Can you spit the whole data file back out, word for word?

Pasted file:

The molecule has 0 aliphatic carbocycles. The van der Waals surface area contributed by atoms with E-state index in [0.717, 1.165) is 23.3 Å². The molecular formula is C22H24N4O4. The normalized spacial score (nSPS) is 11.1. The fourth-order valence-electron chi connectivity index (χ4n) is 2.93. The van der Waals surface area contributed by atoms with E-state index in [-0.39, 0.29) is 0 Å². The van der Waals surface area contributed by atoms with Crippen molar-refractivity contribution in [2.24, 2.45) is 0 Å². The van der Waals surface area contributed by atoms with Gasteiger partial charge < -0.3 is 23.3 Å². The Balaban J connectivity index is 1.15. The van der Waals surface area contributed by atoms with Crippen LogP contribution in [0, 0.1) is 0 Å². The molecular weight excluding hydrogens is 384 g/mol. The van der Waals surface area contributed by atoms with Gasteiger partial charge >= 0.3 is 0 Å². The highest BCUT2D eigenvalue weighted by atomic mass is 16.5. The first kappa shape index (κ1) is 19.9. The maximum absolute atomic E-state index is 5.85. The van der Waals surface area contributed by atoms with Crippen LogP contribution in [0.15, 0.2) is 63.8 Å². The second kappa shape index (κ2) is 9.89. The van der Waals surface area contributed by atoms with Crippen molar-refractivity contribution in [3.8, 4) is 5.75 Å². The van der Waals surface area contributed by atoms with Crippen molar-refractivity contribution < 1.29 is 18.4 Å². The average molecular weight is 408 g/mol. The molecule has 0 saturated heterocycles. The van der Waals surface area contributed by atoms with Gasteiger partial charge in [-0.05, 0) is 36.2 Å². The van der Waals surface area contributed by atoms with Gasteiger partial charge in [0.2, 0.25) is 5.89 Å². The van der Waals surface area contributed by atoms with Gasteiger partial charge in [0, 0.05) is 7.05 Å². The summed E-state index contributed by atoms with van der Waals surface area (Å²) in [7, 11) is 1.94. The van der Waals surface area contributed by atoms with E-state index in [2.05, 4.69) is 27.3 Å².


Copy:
The molecule has 0 aliphatic carbocycles. The van der Waals surface area contributed by atoms with E-state index in [0.717, 1.165) is 23.3 Å². The molecular formula is C22H24N4O4. The normalized spacial score (nSPS) is 11.1. The fourth-order valence-electron chi connectivity index (χ4n) is 2.93. The van der Waals surface area contributed by atoms with E-state index in [-0.39, 0.29) is 0 Å². The van der Waals surface area contributed by atoms with Crippen molar-refractivity contribution in [2.24, 2.45) is 0 Å². The van der Waals surface area contributed by atoms with Gasteiger partial charge < -0.3 is 23.3 Å². The Balaban J connectivity index is 1.15. The van der Waals surface area contributed by atoms with Crippen LogP contribution in [0, 0.1) is 0 Å². The molecular weight excluding hydrogens is 384 g/mol. The van der Waals surface area contributed by atoms with Gasteiger partial charge >= 0.3 is 0 Å². The highest BCUT2D eigenvalue weighted by atomic mass is 16.5. The first kappa shape index (κ1) is 19.9. The maximum absolute atomic E-state index is 5.85. The van der Waals surface area contributed by atoms with Crippen LogP contribution in [0.15, 0.2) is 63.8 Å². The second kappa shape index (κ2) is 9.89. The van der Waals surface area contributed by atoms with Crippen molar-refractivity contribution in [3.8, 4) is 5.75 Å². The van der Waals surface area contributed by atoms with Crippen molar-refractivity contribution < 1.29 is 18.4 Å². The average molecular weight is 408 g/mol. The molecule has 0 saturated heterocycles. The van der Waals surface area contributed by atoms with Gasteiger partial charge in [-0.05, 0) is 36.2 Å². The van der Waals surface area contributed by atoms with Gasteiger partial charge in [0.2, 0.25) is 5.89 Å². The van der Waals surface area contributed by atoms with Gasteiger partial charge in [0, 0.05) is 7.05 Å². The summed E-state index contributed by atoms with van der Waals surface area (Å²) in [7, 11) is 1.94. The van der Waals surface area contributed by atoms with E-state index in [2.05, 4.69) is 27.3 Å².